Living: He Digs Downtown

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In addition, the Rouse Co. is studying potential downtown development projects in eleven cities, among them Miami Beach and Denver. It is bidding against several other organizations for the contract to complete the Faneuil Hall complex by developing 70,000 sq. ft. between the market and the harbor. In Philadelphia, where the four-level Gallery at the Market Street East shopping mall, linking two department stores, was an immediate success—despite doubts that it could flourish in an area that had been a shopping district for poor blacks —the company is building Gallery II, a similar arcade, and may turn an abandoned commuter train station into a shopping center. Eventually Rouse expects the development to cover some ten city blocks between the city hall and Independence Mall.

On summer weekends, Jim Rouse and his second wife, Patti, a former commissioner of housing and development in Norfolk, Va., often board their 30-ft. cabin cruiser Adequate and head for a small island he owns on the Miles River. But Rouse is not about to retire to his watery fastness. In April he announced a new venture, the Enterprise Development Corp., owned by a nonprofit organization, the Enterprise Foundation. The most ambitious Enterprise enterprise to date is a $13.5 million program to spruce up Norfolk's dreary waterfront. The project, about half the size of Harborplace, will employ much the same concept and include four or five restaurants, up to 20 other eating establishments and as many as 50 stores. Rouse estimates that the development will attract up to 6 million visitors in its first year. The foundation will concentrate, as a commercial company cannot, on what Rouse calls "the crucial necessity for inventing new processes, new systems for dealing with social needs." He explains: "We will be working with the very poor. We will set up a list of criteria for organizations that want to help change the lives of the poor." The foundation will also use the corporation's profits to encourage smaller developers by giving them technical and financial aid.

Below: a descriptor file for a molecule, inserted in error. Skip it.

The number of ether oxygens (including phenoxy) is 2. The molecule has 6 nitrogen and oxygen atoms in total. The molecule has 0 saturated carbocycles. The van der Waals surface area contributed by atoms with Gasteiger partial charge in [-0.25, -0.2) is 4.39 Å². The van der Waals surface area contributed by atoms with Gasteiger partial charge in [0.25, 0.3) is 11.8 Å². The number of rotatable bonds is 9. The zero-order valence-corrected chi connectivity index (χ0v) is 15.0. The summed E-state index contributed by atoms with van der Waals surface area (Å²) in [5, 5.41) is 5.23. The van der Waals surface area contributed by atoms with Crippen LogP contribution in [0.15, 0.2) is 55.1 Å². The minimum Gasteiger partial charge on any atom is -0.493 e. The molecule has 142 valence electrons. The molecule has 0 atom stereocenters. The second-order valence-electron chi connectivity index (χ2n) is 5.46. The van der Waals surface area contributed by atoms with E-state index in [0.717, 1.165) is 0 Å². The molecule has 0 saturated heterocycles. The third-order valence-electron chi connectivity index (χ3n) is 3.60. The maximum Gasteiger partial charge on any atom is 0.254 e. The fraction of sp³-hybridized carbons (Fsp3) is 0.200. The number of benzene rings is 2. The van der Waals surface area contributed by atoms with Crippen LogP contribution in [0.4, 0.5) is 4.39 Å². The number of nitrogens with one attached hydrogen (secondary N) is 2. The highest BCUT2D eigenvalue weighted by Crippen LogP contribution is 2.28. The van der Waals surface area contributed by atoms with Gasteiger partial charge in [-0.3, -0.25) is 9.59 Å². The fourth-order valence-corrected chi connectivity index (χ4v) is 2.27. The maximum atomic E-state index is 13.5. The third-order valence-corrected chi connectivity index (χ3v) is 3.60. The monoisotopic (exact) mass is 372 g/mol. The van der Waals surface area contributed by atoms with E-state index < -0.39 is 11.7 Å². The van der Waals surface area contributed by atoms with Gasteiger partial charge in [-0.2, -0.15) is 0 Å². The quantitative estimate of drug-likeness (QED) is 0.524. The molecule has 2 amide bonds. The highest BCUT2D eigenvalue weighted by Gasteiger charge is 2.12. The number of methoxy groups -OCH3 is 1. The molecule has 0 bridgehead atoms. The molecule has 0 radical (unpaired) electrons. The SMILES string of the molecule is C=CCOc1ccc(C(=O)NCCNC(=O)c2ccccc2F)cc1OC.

Rouse is as enthusiastiec about his new commitment as he was about his first. Indeed, he is a man of infinite, meshing enthusiasms.

One of them being food and wine, he and his wife set off on a recent Saturday evening for a Hemingway-style movable feast at Harborplace. It started with a drink and half a dozen North Carolina oysters at Shuckers Raw Bar in the Light Street Pavilion, followed by soft-shell crab par-migiano at the Big Cheese. Dinner was at the Taverna Athena, a Greek bistro in the Pratt Street Pavilion. Afterward came coffee and dessert at Tandoor and a nightcap at the Phillips Harborplace restaurant, where a banjo band plays until 11 p.m. "I never get tired of Harborplace," Rouse sighs. "There's always something to do and see." Gazing across the harbor at the floodlit aquarium, he adds: "Cities are where the action is. Without them we would have none of the things we associate with a modern society. No arts, no education, no culture, no commerce."

And no fun. —By Michael Demarest.

Reported by Robert T. Grieves and Peter Stoler/Baltimore, with other U.S. bureaus

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